7-seater vehicles aren’t exactly a dime a dozen – less so if you’re working on a budget.  If you’ve only got around R200 000 to spend, the options are further reduced; to 2 exactly.  Toyota’s Avanza, and the Suzuki Ertiga – the latter of which found itself the focus of our latest road test, in GL Manual spec with a price tag of R215 900.

 

Cheap… so what do you get for the money?

 

Simply, you get an MPV based off an enlarged Suzuki Swift platform.  But it has 7 seats, with the option to drop the rear 2 completely flat into the boot floor if you need the additional boot space.  The 2nd row of seats is also adjustable to create some extra leg room for the rather tight back row.

 

For the money you also get Suzuki’s familiar 1.4-litre 4-cylinder engine and a 5-speed manual gearbox, pulling the Suzuki Ertiga along via the front wheels.  In the way of equipment, this top-of-the-line GL specification gets you electric windows all round, electric mirrors, air conditioning, a radio system with CD player and standard Bluetooth telephony and audio streaming, and rear park distance control – a massive assistance when trying to reverse the rather large derrière of the Suzuki Ertiga.

 

All-in-all it’s a pretty decent spec, but the beige interior is decidedly horrible.  The seats stain far too easily, and the beige carpeting and two-tone beige dash looks cheap.  It’s the price to pay for a vehicle built on the Indian subcontinent where this colour is all the rage.  However there is some reprieve, as many a dealership are offering re-upholstery prior to delivery – an option Suzuki SA reps say is proving to be popular.

 

Is a 1.4-litre engine enough for 7 people?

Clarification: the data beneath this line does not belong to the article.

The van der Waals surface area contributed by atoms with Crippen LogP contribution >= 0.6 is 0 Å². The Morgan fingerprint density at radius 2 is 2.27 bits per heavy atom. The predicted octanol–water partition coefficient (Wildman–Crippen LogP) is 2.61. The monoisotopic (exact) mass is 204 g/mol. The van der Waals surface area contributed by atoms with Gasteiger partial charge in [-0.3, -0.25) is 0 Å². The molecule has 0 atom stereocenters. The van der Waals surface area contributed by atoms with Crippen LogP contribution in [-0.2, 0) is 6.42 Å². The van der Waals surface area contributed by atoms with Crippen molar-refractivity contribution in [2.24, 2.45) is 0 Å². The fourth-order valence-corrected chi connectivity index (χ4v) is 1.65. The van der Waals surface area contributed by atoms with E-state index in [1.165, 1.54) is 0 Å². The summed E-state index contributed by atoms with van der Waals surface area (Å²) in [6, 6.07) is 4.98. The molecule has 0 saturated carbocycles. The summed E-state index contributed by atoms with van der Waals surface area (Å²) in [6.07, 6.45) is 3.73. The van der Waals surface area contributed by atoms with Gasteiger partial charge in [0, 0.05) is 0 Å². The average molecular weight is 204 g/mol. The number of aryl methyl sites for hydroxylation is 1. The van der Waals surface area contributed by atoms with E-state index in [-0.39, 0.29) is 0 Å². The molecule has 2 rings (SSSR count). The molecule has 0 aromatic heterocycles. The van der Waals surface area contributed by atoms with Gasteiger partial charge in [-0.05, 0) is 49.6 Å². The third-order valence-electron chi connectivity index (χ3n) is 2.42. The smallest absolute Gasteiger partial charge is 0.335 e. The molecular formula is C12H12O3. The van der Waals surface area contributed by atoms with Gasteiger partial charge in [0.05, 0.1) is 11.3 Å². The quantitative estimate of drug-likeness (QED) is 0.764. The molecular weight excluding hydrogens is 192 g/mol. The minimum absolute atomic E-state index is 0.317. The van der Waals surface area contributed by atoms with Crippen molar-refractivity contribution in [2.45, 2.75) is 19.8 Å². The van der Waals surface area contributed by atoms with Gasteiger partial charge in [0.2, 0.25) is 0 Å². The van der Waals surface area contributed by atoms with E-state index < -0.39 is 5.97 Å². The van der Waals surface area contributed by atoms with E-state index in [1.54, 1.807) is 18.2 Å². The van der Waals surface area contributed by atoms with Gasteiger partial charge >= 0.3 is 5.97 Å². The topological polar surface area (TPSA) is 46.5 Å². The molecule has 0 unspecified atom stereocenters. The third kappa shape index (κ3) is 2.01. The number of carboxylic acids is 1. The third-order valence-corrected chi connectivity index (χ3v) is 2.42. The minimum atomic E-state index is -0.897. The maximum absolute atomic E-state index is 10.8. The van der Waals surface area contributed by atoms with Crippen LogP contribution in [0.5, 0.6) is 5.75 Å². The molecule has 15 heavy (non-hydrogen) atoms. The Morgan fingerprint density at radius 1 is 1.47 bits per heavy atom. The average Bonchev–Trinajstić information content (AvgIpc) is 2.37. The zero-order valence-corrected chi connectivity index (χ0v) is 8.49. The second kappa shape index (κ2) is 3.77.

Interesting question… the answer needs a bit more of a look into the circumstances surrounding the use of the 1.4-litre mill.  It’s the same one we’ve driven in many a Suzuki, including the Ciaz sedan and Swift 1.4 hatch.  Outputs are nothing serious, 70kW at 6000 rpm and a measly 130Nm achieved at 4000rpm.

 

It’s not powerful, not even a little, but it’s been around for a while now, so it’s been proven as reliable, and importantly, efficient.  In the Swift we’ve seen it achieve figures of 5.0l/100km consistently, and in the Suzuki Ertiga it isn’t far off – sipping 6.2l/100km, and matching claimed figures, despite its rather un-aerodynamic appearance.

 

The front wheels are responsible for the drive, via a 5-speed manual gearbox.  It’s nothing fancy, but it’s a joy to stir and row, and swap from cog to cog.  The shift is light, but precise and infallible.  It’s a joy in its simplicity.

 

But what about when you’re 4, 5 or even 6 passengers up?  Suzuki has shortened the ratios of the 5-speed manual gearbox to lug the weight around better.  Truth told it has made things easier – accelerating from standstill or low speeds is accomplished decently enough, even with a heavy load.  It enjoys being wrung out, and chasing redline affords ample pulling power without feeling overly-strained.